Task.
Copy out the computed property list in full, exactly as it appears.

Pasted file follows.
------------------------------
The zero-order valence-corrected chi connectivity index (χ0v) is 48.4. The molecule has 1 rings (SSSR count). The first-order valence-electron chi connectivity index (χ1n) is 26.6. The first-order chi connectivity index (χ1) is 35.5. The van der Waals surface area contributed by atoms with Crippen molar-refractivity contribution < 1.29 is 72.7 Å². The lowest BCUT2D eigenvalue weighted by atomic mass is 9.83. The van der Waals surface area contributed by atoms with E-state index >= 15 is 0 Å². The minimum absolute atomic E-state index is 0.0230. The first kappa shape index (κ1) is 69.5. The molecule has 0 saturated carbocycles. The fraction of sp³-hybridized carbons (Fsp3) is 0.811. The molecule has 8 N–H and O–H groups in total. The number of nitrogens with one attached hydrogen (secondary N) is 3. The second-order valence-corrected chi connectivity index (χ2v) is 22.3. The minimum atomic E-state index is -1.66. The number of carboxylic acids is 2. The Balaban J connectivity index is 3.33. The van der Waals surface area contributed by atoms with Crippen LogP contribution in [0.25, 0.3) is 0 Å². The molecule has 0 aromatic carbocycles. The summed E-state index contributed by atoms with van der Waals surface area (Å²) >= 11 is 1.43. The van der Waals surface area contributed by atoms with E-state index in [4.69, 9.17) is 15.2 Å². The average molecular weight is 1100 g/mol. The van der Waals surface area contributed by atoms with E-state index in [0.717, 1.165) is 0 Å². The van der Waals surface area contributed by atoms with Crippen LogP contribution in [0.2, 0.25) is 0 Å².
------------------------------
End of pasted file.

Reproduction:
The zero-order valence-corrected chi connectivity index (χ0v) is 48.4. The molecule has 1 rings (SSSR count). The first-order valence-electron chi connectivity index (χ1n) is 26.6. The first-order chi connectivity index (χ1) is 35.5. The van der Waals surface area contributed by atoms with Crippen molar-refractivity contribution < 1.29 is 72.7 Å². The lowest BCUT2D eigenvalue weighted by atomic mass is 9.83. The van der Waals surface area contributed by atoms with E-state index >= 15 is 0 Å². The minimum absolute atomic E-state index is 0.0230. The first kappa shape index (κ1) is 69.5. The molecule has 0 saturated carbocycles. The fraction of sp³-hybridized carbons (Fsp3) is 0.811. The molecule has 8 N–H and O–H groups in total. The number of nitrogens with one attached hydrogen (secondary N) is 3. The second-order valence-corrected chi connectivity index (χ2v) is 22.3. The minimum atomic E-state index is -1.66. The number of carboxylic acids is 2. The Balaban J connectivity index is 3.33. The van der Waals surface area contributed by atoms with Crippen LogP contribution in [0.25, 0.3) is 0 Å². The molecule has 0 aromatic carbocycles. The summed E-state index contributed by atoms with van der Waals surface area (Å²) >= 11 is 1.43. The van der Waals surface area contributed by atoms with E-state index in [4.69, 9.17) is 15.2 Å². The average molecular weight is 1100 g/mol. The van der Waals surface area contributed by atoms with E-state index in [0.717, 1.165) is 0 Å². The van der Waals surface area contributed by atoms with Crippen LogP contribution in [0.2, 0.25) is 0 Å².